Camp Upside Down, Va.
March 16, 1865
We are all ready for a move but do not expect to go till tomorrow. We cannot tell where but it is rumored we are to attack the lines in front of us but I do not believe it. I think we are to move to the extreme right or left and make a grand assault to drive Mr. Davis out whether he wishes to go or not. But it makes no difference to me. I am ready for anything that will bring this war to a close and I guess the most of our army is of the same mind.
I suppose Mary told you about my reception in camp. It is all right with me. I had a pretty hard time in getting to camp. It was very stormy after I left Harrisburg. I had to ride outside so I caught a little more cold but I think I am getting better now. Father, you may think it queer that I did not stop in the hospital after you taking so much trouble but I will tell you if it had been in the fall when I was not needed, I would have done it. But now is just the time my country calls for the help of all her able bodied sons immediately and thank God, I am one of them and will do my duty. And another thing, do you remember what the Dr. said about this army? It was there will be stirring times down there soon. I understood just what he meant. He thought I was afraid to come.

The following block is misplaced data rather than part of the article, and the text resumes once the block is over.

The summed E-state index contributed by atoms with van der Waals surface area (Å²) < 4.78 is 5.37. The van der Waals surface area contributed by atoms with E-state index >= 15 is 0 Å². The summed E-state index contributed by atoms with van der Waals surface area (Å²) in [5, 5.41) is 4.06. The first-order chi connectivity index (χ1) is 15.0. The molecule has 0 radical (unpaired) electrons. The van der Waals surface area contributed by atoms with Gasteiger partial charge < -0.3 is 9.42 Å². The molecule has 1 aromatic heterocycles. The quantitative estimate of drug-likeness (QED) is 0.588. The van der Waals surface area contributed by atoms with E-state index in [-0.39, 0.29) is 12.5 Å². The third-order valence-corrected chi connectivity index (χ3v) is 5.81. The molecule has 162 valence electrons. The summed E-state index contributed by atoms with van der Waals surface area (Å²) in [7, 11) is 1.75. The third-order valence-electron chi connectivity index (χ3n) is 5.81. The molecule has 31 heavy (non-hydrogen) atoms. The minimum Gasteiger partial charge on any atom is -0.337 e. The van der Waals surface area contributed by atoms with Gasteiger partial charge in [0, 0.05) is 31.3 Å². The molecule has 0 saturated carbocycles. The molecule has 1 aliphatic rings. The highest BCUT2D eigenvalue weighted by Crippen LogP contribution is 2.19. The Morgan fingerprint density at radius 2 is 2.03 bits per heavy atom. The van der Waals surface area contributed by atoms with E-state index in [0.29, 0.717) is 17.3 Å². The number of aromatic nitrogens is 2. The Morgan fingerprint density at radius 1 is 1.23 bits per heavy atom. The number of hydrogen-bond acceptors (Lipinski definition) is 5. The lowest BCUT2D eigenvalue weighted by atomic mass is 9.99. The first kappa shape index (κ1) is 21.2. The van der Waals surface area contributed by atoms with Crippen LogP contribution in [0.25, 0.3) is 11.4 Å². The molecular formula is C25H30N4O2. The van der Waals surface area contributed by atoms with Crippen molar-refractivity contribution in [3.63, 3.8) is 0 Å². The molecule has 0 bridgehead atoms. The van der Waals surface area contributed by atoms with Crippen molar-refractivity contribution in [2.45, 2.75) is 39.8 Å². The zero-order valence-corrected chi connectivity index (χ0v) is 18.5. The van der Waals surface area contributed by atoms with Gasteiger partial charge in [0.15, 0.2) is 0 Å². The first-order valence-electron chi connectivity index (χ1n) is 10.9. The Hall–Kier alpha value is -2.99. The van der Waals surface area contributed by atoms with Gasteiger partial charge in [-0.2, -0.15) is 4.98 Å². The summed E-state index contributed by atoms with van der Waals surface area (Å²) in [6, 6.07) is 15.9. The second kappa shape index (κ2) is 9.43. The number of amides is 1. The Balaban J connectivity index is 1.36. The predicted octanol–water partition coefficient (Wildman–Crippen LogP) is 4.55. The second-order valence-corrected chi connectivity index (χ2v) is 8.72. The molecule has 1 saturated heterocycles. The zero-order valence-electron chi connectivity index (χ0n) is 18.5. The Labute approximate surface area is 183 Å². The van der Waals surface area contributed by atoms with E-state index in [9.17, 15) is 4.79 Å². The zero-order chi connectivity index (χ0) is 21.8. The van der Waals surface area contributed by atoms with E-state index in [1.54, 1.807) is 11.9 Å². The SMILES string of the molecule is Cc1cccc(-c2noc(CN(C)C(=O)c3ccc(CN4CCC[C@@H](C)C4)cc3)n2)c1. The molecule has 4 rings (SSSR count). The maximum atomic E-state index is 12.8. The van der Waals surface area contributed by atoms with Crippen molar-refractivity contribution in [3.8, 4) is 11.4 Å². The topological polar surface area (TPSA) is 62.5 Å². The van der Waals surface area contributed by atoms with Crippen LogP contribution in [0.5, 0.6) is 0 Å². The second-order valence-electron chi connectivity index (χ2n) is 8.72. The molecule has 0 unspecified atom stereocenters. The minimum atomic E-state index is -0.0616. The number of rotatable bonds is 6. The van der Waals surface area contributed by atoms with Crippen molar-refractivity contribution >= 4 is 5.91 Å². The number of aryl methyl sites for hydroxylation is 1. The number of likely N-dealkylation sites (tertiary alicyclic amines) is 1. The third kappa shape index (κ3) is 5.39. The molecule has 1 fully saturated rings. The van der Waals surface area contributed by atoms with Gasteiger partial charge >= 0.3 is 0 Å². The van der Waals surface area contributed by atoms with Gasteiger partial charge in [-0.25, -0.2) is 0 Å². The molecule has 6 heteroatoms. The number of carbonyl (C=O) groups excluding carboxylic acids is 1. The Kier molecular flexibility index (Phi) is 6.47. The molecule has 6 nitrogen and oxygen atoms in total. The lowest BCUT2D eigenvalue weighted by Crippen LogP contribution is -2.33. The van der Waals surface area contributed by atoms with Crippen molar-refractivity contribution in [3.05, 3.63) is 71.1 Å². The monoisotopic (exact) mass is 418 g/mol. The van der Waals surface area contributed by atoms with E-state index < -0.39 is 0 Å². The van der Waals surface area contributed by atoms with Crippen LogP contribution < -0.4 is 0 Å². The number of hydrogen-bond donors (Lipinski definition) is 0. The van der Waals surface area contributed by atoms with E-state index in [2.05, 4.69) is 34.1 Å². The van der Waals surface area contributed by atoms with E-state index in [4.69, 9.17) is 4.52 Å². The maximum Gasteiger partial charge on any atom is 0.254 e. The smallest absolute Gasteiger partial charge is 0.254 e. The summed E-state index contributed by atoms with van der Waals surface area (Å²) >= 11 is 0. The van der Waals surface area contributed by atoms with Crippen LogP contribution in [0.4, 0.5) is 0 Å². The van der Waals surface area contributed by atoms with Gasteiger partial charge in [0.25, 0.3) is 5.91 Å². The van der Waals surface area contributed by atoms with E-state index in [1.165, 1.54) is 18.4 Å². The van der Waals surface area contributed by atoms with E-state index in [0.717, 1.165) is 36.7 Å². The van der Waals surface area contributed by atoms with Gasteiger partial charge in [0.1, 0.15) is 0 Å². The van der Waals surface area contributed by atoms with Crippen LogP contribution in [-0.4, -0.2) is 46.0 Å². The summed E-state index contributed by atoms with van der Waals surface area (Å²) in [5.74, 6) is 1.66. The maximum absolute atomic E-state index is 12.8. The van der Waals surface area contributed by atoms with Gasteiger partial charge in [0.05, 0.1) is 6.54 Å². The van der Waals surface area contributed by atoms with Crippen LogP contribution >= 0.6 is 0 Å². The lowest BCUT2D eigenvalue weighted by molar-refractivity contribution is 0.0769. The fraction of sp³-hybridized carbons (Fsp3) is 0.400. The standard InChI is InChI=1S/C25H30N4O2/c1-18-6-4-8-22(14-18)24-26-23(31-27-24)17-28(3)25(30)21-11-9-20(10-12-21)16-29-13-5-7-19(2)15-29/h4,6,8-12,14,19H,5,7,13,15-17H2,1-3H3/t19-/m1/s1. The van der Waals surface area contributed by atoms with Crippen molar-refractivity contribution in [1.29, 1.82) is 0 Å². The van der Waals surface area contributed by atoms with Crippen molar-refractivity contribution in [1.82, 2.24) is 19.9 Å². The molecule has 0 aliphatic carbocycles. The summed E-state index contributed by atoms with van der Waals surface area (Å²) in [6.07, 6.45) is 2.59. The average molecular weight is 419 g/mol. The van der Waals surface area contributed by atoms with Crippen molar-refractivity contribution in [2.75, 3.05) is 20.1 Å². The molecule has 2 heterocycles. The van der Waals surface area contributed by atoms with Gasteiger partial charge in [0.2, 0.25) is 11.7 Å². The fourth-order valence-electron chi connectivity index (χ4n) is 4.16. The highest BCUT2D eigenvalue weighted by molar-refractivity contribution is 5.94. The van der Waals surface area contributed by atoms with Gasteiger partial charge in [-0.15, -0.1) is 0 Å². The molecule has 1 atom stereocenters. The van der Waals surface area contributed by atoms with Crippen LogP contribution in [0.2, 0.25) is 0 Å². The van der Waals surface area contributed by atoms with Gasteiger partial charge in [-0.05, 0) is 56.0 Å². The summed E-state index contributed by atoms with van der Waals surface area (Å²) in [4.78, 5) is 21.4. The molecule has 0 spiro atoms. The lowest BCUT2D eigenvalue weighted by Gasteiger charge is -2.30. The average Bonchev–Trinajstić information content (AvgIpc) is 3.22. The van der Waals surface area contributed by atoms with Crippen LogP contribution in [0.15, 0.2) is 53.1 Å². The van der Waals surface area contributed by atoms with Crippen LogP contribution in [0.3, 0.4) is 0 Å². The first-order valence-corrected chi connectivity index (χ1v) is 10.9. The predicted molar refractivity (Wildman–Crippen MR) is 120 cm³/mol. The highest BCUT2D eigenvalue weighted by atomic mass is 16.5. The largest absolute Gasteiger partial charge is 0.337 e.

After that I made up my mind to come if I had to be carried. Father, no one will ever have it to say that your son was afraid to be at his post and if I am killed in this war, I hope to be shot at it. But I don’t expect to leave my bones in this country. Something tells me so, but only God knows.
Albert says he is well. He talks of the fun we will have and I hope we will. He says he would like you to see about that horse soon as possible for April will soon be here. Please see John Sheres. If I am to have those rooms, I would like him to let me know soon for I am anxious to get Mary in some quiet place before you commence the house again. Please let me know about both houses for if I cannot get Guss’s house, Mary will go with Fanny in her house. If Louis White has done nothing to his house, I wish you would please hurry him up for my sake. You will do me a great favor if it is ready for her by the first of April.
I am very thankful to you, Father, for giving my wife a home all this winter. I don’t know what she would have done if you had not befriended her. I am very sorry there has been such ill feelings but I hope she will yet prove a good daughter and sister to you all. I hope for my sake you will all love her. I know she acts very queer sometimes. I know you will love my boy. Oh! how I hated to part with him. Only let me get home once more is all I ask. Please attend to that house and let me know soon. Give my love to all my friends. Take good care of Mary and her boy. I shall remember all your kindness. My love to Mary and Mother. Write soon. From your affectionate son, — C. Van Houten
The Captain arrived tonight.